Britain’s postal service has plans to run a fleet of autonomous drones to make mail delivery easier

Graham Hope

May 19, 2022

2 Min Read
Royal Mail

Unmanned aircraft could be set to become a more common sight in the skies above the United Kingdom if the Royal Mail gets its way.

Britain’s postal service has laid out plans to run a fleet of 500 autonomous drones to make mail delivery easier to some of the country’s most remote areas.

As a first step, the Royal Mail hopes to launch more than 50 drone routes supported by up to 200 UAVs (uncrewed aerial vehicles) over the next three years. In the longer term, the ambition is to deploy more than 500 drones servicing all parts of the U.K. And as part of the significant expansion plan, it has confirmed a partnership with Cornwall-based drone maker Windracers.

However, there are some hurdles to negotiate before the proposal becomes a reality. First, approval will need to be granted from the country’s Civil Aviation Authority. 

And the costs also have to make sense – as the Royal Mail stressed in a statement, an “improvement in UAV economics” is required.

To date, the Royal Mail’s use of drones has been restricted to trial flights in some of the U.K.’s hardest to reach points, including the Isle of Mull in Scotland, the Isles of Scilly off the Cornish coast and between Kirkwall and North Ronaldsay, on the Orkney Islands.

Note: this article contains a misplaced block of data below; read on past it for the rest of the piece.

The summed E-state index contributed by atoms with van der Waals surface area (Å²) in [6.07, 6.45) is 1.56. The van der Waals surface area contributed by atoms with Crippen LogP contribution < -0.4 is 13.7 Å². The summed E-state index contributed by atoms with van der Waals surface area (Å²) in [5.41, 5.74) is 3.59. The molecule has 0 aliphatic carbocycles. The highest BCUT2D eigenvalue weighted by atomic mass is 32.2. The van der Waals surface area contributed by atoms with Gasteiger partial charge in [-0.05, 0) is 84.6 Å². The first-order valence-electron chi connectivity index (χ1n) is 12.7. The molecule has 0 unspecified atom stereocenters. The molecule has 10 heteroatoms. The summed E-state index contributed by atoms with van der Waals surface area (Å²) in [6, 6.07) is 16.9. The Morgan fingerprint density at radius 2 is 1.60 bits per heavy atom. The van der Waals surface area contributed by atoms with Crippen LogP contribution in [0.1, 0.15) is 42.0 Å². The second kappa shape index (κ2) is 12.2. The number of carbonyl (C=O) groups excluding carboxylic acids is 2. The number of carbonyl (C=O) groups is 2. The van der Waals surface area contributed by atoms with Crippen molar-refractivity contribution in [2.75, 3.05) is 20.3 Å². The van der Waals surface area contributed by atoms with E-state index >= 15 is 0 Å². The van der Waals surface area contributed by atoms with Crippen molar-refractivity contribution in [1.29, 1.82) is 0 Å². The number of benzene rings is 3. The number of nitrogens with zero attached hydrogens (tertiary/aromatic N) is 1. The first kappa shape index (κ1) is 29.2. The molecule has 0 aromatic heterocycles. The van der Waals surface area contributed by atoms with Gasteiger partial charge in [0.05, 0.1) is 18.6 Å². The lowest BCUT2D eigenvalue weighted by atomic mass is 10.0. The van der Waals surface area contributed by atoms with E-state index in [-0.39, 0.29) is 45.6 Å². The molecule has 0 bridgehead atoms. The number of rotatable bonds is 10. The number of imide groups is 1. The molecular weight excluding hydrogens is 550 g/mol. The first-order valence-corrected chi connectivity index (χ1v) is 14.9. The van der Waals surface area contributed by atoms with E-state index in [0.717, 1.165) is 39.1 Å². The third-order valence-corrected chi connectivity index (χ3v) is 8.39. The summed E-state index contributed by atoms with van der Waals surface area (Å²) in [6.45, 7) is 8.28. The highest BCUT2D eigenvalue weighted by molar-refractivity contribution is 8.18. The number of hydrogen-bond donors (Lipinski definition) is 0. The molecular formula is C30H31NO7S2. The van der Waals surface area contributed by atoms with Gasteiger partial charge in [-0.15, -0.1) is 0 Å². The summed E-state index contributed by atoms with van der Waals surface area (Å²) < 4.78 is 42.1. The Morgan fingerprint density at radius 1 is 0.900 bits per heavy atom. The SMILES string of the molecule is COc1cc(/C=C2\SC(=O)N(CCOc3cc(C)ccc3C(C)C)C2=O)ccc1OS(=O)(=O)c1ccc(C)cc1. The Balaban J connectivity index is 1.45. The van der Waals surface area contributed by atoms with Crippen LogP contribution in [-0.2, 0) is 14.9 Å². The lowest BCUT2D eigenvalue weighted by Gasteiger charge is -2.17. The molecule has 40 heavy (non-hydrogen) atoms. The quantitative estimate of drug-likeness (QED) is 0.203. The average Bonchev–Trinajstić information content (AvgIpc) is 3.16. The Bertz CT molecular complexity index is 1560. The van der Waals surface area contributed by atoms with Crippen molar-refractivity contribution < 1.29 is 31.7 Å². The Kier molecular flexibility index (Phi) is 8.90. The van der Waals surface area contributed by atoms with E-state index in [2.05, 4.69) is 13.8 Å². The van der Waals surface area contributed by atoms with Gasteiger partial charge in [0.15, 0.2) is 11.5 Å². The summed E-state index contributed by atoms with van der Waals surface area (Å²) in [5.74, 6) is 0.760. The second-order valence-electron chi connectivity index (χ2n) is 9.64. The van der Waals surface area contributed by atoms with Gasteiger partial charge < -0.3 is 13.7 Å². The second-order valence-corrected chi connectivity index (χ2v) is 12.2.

The most recent test was held on the Shetland Islands in April, in partnership with Windracers, which saw mail delivered between Tingwall Airport in Lerwick to Unst – a 50-mile flight each way. Unst is Britain’s most northerly inhabited island, with a population of only 630.

The twin-engine UAV used in the trial can fly in difficult weather – a key factor when operating in the windy, rainswept islands off Britain’s coast – and has a wingspan of 32 feet, plus a high-reliability autopilot system. It can carry up to 220 pounds of mail of all shapes and sizes.

With mail currently taken to remote areas by ferries and conventional aircraft, the introduction of the UAVs would cut emissions and also improve the service’s reliability, with the drones less susceptible to extreme conditions. Final door deliveries would still be carried out by postmen, though.

“The middle mile of supply and logistics, especially to remote locations, has long been overlooked by the industry and is ripe for innovation,” said Stephen Wright, Windracers Group chairman. “We’ve spent the last five years focused on developing the most commercially viable essential logistics drones, so we’re truly delighted to be working with Royal Mail on this ambitious and pioneering deployment of autonomous aircraft.”


About the Author(s)

Graham Hope

Graham Hope has worked in automotive journalism in the U.K. for 26 years, including spells as editor of leading consumer news website and weekly Auto Express and respected buying guide CarBuyer.

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